J500 Media and the Environment

Moving to Sustainability in a Consumer Society by hollyee

California Condor courtesy of San Diego Zoo.

California Condor courtesy of San Diego Zoo.

Sustainability is critical to giving our children an Earth worth inheriting. I came of age as an environmental junkie in the Reagan era of materialism. It was hard to eat yogurt with chopsticks when your friends were working on their stock portfolios. Today, the triple bottom line is what companies are told to strive to achieve.

I see sustainability as living a life that makes conscious choices about the use of resources. Whenever possible, I hope people think like the Native Americans did and use everything, not thinking of anything as expendable. This includes people.

On a recent visit to California, I saw some California condors at the San Diego Zoo. I had seen one of the few still living in the wild in 1977. It took a tremendous effort to rescue the condor from the brink of extinction to the 300 birds living today.

What do the condors have to do with sustainability? They have lived in California since the dawn of time. We led them to their fate and we can lead them out. Maybe we are learning that we can’t put toxic chemicals into the food chain, poison our water supplies and alter ecosystems.

Most green messages have gone mainstream, and corporate America is taking notice. It takes money and/or regulations for businesses to change. It is heartening to me to see people looking at recycling beyond the curbside into programs like Freecycle.

Where we haven’t done too well is understanding that people are a resource, too. I have a disabled son, and society still thinks warehousing people like him and the elderly is the way to go. Despite our laws and supposed “awareness,” few days go by when someone doesn’t shun my son or ask when I will place him in a home. My son says he wants to work with trucks when he grows up. Hopefully by the time he grows up, the world will know what he already does, that the world is better with him actively involved.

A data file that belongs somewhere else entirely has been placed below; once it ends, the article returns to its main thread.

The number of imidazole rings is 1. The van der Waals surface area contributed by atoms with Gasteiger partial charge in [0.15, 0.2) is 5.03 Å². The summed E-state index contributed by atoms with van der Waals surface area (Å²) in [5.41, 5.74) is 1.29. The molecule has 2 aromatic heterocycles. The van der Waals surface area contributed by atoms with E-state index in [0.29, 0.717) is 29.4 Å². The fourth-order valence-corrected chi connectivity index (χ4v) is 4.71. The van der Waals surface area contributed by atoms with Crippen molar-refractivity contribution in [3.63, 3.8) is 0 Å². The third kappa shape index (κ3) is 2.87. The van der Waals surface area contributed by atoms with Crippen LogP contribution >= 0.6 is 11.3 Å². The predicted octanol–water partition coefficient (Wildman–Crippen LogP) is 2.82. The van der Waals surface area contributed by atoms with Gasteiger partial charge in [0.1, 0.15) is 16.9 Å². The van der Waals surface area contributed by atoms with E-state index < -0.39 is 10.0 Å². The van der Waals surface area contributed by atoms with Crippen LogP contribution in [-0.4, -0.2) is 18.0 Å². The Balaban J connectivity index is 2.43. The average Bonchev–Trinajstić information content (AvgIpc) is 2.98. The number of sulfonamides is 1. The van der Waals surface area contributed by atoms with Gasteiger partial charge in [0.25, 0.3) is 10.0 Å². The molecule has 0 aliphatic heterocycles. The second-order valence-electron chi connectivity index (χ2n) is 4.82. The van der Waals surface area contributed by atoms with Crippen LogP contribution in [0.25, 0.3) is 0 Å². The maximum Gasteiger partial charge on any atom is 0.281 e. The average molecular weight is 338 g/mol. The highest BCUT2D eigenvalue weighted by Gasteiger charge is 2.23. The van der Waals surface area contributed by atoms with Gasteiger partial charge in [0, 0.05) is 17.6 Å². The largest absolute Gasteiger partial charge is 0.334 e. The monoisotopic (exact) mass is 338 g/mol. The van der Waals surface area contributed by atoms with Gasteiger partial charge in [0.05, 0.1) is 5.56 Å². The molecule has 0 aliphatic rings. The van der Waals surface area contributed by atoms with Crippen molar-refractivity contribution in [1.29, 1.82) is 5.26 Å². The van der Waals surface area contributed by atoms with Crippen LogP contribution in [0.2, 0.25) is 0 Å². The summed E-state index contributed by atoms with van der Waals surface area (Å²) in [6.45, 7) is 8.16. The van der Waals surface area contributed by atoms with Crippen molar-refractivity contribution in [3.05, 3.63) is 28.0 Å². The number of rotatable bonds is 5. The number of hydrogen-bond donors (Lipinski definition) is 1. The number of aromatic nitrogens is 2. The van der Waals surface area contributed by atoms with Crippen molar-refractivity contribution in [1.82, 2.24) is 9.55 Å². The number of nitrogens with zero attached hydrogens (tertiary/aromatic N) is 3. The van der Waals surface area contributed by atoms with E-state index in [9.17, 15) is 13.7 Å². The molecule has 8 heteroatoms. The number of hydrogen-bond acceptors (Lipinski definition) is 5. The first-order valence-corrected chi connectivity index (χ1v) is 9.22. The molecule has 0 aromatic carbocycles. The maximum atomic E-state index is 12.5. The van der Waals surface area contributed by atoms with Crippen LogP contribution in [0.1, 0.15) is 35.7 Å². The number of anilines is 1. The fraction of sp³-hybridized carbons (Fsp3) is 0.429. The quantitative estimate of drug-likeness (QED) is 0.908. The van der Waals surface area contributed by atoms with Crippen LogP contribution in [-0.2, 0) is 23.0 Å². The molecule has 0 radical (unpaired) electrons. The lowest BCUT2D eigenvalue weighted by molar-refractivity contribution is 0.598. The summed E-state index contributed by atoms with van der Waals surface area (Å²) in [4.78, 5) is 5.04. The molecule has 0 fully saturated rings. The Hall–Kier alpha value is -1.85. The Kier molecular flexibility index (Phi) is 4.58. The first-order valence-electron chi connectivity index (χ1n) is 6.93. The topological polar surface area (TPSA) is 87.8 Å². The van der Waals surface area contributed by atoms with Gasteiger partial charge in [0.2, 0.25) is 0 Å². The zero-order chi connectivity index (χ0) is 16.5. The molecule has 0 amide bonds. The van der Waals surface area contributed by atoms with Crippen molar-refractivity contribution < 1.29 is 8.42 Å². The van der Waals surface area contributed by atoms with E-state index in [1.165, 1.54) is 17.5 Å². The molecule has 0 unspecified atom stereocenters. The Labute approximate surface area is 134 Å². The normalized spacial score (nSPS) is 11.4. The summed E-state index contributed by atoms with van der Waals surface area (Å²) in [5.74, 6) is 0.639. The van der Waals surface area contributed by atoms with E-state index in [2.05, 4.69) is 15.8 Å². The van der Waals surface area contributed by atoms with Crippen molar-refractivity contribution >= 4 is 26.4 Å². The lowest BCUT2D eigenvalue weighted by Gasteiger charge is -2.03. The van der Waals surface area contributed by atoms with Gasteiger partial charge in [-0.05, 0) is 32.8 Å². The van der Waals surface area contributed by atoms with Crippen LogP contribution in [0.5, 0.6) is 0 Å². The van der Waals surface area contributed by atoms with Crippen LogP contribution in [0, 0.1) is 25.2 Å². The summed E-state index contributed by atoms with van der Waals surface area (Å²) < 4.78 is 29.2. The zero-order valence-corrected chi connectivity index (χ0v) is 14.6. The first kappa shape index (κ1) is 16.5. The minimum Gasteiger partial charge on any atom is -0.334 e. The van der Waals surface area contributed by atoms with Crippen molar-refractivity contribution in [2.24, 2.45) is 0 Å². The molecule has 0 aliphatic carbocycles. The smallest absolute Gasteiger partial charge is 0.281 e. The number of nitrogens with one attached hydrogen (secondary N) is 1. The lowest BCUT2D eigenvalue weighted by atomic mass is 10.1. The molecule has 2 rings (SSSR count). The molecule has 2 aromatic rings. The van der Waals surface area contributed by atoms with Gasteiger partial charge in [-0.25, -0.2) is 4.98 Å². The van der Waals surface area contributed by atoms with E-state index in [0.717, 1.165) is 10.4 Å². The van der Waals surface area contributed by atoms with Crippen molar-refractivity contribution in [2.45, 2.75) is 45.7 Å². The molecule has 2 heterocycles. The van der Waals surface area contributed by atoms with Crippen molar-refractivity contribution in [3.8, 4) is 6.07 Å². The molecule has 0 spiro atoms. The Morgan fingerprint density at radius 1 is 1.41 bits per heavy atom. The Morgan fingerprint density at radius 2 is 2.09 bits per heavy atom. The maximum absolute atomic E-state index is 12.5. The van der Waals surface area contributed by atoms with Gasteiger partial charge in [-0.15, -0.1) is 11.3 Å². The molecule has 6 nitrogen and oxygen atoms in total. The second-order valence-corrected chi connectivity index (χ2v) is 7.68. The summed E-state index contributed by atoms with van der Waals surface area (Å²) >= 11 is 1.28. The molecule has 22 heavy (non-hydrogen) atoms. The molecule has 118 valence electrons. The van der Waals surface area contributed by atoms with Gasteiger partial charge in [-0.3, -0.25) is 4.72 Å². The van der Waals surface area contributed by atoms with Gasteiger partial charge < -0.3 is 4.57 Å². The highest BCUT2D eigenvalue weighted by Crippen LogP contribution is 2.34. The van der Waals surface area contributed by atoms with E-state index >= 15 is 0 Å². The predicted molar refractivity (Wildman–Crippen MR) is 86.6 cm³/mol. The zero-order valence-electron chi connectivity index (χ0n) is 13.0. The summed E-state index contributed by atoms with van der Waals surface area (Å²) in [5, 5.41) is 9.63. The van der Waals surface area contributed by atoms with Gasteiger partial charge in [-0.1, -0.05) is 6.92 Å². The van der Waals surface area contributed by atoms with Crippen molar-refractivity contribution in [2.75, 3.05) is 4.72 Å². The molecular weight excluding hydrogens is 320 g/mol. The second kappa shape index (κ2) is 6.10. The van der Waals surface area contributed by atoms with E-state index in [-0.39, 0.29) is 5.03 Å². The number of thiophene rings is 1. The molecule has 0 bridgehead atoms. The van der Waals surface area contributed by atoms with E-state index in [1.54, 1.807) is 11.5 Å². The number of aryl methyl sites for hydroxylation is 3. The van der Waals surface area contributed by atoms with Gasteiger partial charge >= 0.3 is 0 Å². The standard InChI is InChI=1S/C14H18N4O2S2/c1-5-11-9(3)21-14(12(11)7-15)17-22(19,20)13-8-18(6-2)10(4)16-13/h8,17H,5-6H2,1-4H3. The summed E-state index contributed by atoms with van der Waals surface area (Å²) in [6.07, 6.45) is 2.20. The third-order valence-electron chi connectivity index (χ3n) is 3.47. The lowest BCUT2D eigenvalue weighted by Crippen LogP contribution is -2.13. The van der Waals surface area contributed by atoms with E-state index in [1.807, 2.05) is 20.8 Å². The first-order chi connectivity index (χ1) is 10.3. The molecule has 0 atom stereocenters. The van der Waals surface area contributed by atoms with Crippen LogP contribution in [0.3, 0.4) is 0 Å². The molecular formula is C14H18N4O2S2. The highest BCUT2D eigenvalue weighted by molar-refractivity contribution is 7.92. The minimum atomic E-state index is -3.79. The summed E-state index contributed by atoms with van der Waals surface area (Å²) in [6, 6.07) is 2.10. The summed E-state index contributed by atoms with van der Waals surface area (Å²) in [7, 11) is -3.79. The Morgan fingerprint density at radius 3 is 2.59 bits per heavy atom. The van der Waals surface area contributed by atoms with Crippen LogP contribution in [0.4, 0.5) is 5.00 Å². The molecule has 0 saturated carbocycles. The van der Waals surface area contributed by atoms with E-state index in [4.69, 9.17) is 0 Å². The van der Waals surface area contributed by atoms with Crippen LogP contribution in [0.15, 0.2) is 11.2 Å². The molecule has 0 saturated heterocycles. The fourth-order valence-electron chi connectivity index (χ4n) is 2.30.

Holly E.


6 Comments so far
Leave a comment

Hi Holly,

Your post reminds me that all initiatives need short-term and long-term goals. As you mentioned, there were many other problems requiring attention that indirectly or slowly progressed to solving the greater issue of condor conservation. Sustainability isn’t just one place or action in time. It’s a collective effort by manufacturers, marketers and consumers. I hope all are willing to participate sooner rather than later.

-Monica Delaorra-

Comment by monicadela

Absolutely agree that a collective effort is what is needed. Neither the government nor companies can do it alone, and we must find a way for everyone to participate in some way. I think of it like getting people to use seatbelts–it needs to be an attitude shift that becomes a habit.
Holly E

Comment by hollyee


I’m a big animal lover myself, and always appreciate success stories about how we were able to make changes to save the extinction of a species.
While at times I wonder about our species being able to save ourselves from extinction, I’m fairly confident we’ll make the necessary changes, make room for others, and still be consumers.
There will have to be a lot of changes, and hopefully we won’t put them off too long, but is there really any reason to doubt it at this point?

Comment by davemd

There have been so many success stories of rescuing mammals that I think of it as almost a dry run for rescuing humans. I hope people connect the dots and see that when we destry mammal habitat, the mammals struggle to survive.
Holly E

Comment by hollyee

Hi Holly,

Wow, not only did you see one of the world’s bet zoo’s in San Diego but your perception of gas guzzlers verses energy efficient cars is right on. While California’s atmosphere is more liberal than the rest of the U.S., it would appear that green has gone mainstream – especially with Obama’s consistent energy messages. But I have to disagree on green messages going mainstream. If this were true, more people would have energy efficient cars in other states and more sustainable products would be more prominently placed within large retail stores (Home Depot, Target, etc.). In answer to your question, yes we can be sustainable as consumers as long as retailers are offering sustainable products at competitive prices.

Christine W.

Comment by christinewerem

You are so right about the sustainable products at a reasonable price and with some encouragement. One of the other things I enjoyed was that the San Diego Zoo took sustainability into its food service area. The products were all from recycled or sustainable material, including the cutlery. My daughter decided to try and eat the fork made from corn starch! It was a great way for an environmental organization to practice what it preaches and let people see they can take steps also.
Holly E.

Comment by hollyee

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